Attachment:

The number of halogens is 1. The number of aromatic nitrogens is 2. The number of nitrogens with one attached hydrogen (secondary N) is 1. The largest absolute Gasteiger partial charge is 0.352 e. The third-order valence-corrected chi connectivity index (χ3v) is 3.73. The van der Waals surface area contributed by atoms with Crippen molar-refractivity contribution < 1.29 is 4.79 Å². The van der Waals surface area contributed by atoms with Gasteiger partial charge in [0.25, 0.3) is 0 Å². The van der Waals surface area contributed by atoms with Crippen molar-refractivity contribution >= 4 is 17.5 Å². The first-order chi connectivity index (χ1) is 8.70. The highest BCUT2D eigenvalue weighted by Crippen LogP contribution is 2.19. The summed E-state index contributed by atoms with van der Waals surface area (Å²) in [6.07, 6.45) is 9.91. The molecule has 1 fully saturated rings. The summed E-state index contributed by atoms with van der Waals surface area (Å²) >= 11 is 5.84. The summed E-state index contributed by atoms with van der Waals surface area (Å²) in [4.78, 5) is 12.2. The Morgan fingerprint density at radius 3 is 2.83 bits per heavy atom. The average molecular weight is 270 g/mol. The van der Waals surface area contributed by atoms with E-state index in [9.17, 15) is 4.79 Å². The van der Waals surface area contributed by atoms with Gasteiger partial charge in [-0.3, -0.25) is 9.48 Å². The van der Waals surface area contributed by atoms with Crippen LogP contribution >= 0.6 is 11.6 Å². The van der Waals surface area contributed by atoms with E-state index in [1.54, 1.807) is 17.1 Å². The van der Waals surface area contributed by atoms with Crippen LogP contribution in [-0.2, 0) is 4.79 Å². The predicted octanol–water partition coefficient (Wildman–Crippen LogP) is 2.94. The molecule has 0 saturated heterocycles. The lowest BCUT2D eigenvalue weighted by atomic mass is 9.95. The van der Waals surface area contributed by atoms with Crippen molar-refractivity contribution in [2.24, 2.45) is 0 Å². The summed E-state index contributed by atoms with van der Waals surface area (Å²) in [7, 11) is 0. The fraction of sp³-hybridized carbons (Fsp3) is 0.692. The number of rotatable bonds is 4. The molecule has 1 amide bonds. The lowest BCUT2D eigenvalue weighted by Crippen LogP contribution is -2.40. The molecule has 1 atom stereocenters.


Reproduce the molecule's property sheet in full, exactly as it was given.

The number of halogens is 1. The number of aromatic nitrogens is 2. The number of nitrogens with one attached hydrogen (secondary N) is 1. The largest absolute Gasteiger partial charge is 0.352 e. The third-order valence-corrected chi connectivity index (χ3v) is 3.73. The van der Waals surface area contributed by atoms with Crippen molar-refractivity contribution < 1.29 is 4.79 Å². The van der Waals surface area contributed by atoms with Gasteiger partial charge in [0.25, 0.3) is 0 Å². The van der Waals surface area contributed by atoms with Crippen molar-refractivity contribution >= 4 is 17.5 Å². The first-order chi connectivity index (χ1) is 8.70. The highest BCUT2D eigenvalue weighted by Crippen LogP contribution is 2.19. The summed E-state index contributed by atoms with van der Waals surface area (Å²) in [6.07, 6.45) is 9.91. The molecule has 1 fully saturated rings. The summed E-state index contributed by atoms with van der Waals surface area (Å²) >= 11 is 5.84. The summed E-state index contributed by atoms with van der Waals surface area (Å²) in [4.78, 5) is 12.2. The Morgan fingerprint density at radius 3 is 2.83 bits per heavy atom. The average molecular weight is 270 g/mol. The van der Waals surface area contributed by atoms with E-state index in [9.17, 15) is 4.79 Å². The van der Waals surface area contributed by atoms with Gasteiger partial charge in [-0.3, -0.25) is 9.48 Å². The van der Waals surface area contributed by atoms with Crippen LogP contribution >= 0.6 is 11.6 Å². The van der Waals surface area contributed by atoms with E-state index in [1.54, 1.807) is 17.1 Å². The van der Waals surface area contributed by atoms with Crippen LogP contribution in [-0.2, 0) is 4.79 Å². The predicted octanol–water partition coefficient (Wildman–Crippen LogP) is 2.94. The molecule has 0 saturated heterocycles. The lowest BCUT2D eigenvalue weighted by atomic mass is 9.95. The van der Waals surface area contributed by atoms with Crippen molar-refractivity contribution in [2.24, 2.45) is 0 Å². The summed E-state index contributed by atoms with van der Waals surface area (Å²) in [7, 11) is 0. The fraction of sp³-hybridized carbons (Fsp3) is 0.692. The number of rotatable bonds is 4. The molecule has 1 amide bonds. The lowest BCUT2D eigenvalue weighted by Crippen LogP contribution is -2.40. The molecule has 1 atom stereocenters.